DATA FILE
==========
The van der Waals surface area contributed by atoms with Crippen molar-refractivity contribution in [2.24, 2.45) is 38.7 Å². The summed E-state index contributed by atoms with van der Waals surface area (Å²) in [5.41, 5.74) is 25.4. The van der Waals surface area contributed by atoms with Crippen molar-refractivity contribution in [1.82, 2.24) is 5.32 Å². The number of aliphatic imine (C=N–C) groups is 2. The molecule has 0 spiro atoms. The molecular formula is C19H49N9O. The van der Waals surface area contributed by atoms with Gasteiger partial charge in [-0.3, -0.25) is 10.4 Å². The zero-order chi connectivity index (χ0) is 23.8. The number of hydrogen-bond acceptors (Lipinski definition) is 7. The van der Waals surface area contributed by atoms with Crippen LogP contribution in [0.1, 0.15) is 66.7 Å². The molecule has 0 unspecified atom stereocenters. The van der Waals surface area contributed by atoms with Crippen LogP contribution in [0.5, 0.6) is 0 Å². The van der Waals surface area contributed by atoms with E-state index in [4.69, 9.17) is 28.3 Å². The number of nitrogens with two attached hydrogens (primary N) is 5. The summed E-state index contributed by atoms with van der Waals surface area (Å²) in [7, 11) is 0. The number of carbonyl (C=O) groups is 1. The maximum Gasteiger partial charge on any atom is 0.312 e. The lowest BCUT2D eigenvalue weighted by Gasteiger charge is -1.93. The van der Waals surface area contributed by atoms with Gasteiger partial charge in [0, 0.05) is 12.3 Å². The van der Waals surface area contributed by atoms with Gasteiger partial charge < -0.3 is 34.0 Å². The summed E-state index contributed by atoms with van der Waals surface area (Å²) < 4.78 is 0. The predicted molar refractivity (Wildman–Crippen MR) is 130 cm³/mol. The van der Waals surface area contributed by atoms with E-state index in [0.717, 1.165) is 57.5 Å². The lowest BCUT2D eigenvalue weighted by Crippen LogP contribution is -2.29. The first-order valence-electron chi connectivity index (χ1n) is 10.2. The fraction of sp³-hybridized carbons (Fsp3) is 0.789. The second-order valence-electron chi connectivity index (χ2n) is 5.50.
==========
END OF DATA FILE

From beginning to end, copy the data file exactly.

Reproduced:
The van der Waals surface area contributed by atoms with Crippen molar-refractivity contribution in [2.24, 2.45) is 38.7 Å². The summed E-state index contributed by atoms with van der Waals surface area (Å²) in [5.41, 5.74) is 25.4. The van der Waals surface area contributed by atoms with Crippen molar-refractivity contribution in [1.82, 2.24) is 5.32 Å². The number of aliphatic imine (C=N–C) groups is 2. The molecule has 0 spiro atoms. The molecular formula is C19H49N9O. The van der Waals surface area contributed by atoms with Gasteiger partial charge in [-0.3, -0.25) is 10.4 Å². The zero-order chi connectivity index (χ0) is 23.8. The number of hydrogen-bond acceptors (Lipinski definition) is 7. The van der Waals surface area contributed by atoms with Crippen LogP contribution in [0.1, 0.15) is 66.7 Å². The molecule has 0 unspecified atom stereocenters. The van der Waals surface area contributed by atoms with Crippen LogP contribution in [0.5, 0.6) is 0 Å². The van der Waals surface area contributed by atoms with E-state index in [4.69, 9.17) is 28.3 Å². The number of nitrogens with two attached hydrogens (primary N) is 5. The summed E-state index contributed by atoms with van der Waals surface area (Å²) in [7, 11) is 0. The number of carbonyl (C=O) groups is 1. The maximum Gasteiger partial charge on any atom is 0.312 e. The lowest BCUT2D eigenvalue weighted by Gasteiger charge is -1.93. The van der Waals surface area contributed by atoms with Gasteiger partial charge in [0, 0.05) is 12.3 Å². The van der Waals surface area contributed by atoms with Gasteiger partial charge < -0.3 is 34.0 Å². The summed E-state index contributed by atoms with van der Waals surface area (Å²) < 4.78 is 0. The predicted molar refractivity (Wildman–Crippen MR) is 130 cm³/mol. The van der Waals surface area contributed by atoms with E-state index in [0.717, 1.165) is 57.5 Å². The lowest BCUT2D eigenvalue weighted by Crippen LogP contribution is -2.29. The first-order valence-electron chi connectivity index (χ1n) is 10.2. The fraction of sp³-hybridized carbons (Fsp3) is 0.789. The second-order valence-electron chi connectivity index (χ2n) is 5.50.